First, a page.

Hungarians not only still have a good sense of humor but they also are learning the ways and means of democracy. Take the infamous referendum issue. The law states that only individuals, not parties, can put questions to the Országos Választási Bizottság (OVB, National Electoral Committee), but until now only people representing party or institutional interests took advantage of such an opportunity. However, now that our linguist presented his own questions (if you haven’t been reading this blog from the beginning, go back to the 7/11 post) and the OVB … Read the rest
For some time now the Hungarian equivalent of Internal Revenue Service (Adó- Pénzügyi Ellenőrzési Hivatal or APEH) has been waging war against tax evasion. Tax evasion exists everywhere in the world but–as Finance Minister János Veress said this morning at his press conference–while in other developed countries the black market constitutes about 5 percent of the GDP, in Hungary it is estimated to be 17-18 percent. Too few people pay too much tax, while too many people don’t pay anything or very little.
Given the large budget deficit and the … Read the rest
Because yesterday there was a demonstration on behalf of Katalin Kondor, former director of the Magyar Rádió and recently on the list of those staff members whose program was cut, I decided that I should get better acquainted with her and listen to some of her programs (available on the Magyar Rádió’s audio archives). A while back I almost had a real encounter with her on account of a letter to the editor I wrote in which I dared to correct her recollection of a short story she had read … Read the rest
It would be too long to tell the whole story of the ups and downs–mostly downs–of the Magyar Rádió. After 1990, the year of the change of regime, it took a long time, perhaps three to four years, to enact a media law that made possible the establishment of multiple, competing television and radio stations. Meanwhile there was the old state television and radio with the same left-wing staff. The conservative Antall government wasn’t happy with this situation, realizing that media support was very important for a political movement. Thus, … Read the rest
As I wrote earlier, on SZDSZ insistence a new committee has been formed to seek out and reveal the names of the thousands and thousands of informers active during the Kádár regime and even before. János Kenedi, the chairman of the committee and a well respected historian specializing in this area, believes that there may finally be the political will to make the names of the informers available. He would like to put the list on the internet. Surely, for some people, especially for the SZDSZ, this matter is critical. … Read the rest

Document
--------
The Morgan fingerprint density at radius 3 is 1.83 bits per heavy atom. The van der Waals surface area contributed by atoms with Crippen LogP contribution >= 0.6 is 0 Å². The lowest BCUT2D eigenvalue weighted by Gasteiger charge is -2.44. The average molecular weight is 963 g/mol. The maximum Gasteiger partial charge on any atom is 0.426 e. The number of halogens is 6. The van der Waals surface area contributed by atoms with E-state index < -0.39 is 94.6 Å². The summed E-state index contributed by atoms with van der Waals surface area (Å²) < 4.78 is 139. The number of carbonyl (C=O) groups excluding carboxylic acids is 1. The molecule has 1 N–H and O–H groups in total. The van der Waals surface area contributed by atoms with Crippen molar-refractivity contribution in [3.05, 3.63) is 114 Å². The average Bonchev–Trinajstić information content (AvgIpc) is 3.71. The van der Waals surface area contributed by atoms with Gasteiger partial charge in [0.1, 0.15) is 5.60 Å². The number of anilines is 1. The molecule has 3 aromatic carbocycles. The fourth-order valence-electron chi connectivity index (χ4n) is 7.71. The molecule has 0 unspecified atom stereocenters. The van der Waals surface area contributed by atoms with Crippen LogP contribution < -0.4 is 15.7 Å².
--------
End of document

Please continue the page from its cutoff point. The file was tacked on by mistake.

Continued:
In the next seven years Hungary will receive 22.4 billion euros (more than ten thousand billion forints) from the European Union. The idea is to close the gap between the rich and the poorer countries of the union. How this money will be used is of crucial importance. Such financial help can be used well and used badly. Ireland used the money very well while Greece, for example, used it very badly. The Hungarian government realizes the importance of decisions concerning the spending of the money and therefore worked out … Read the rest
In Hungary there is one centralized police force–until recently under the watchful eye of the minister of interior, nowadays under the minister of justice and security. A month or so ago there was a major personnel shakeup. The government fired the chief of police of the entire police force, László Bene, a surprisingly intellectual looking officer, and the chief of police of Budapest, a not so intellectual looking Péter Gergényi. The triggering event was the alleged rape of a young woman by policemen in the early morning in downtown Budapest. … Read the rest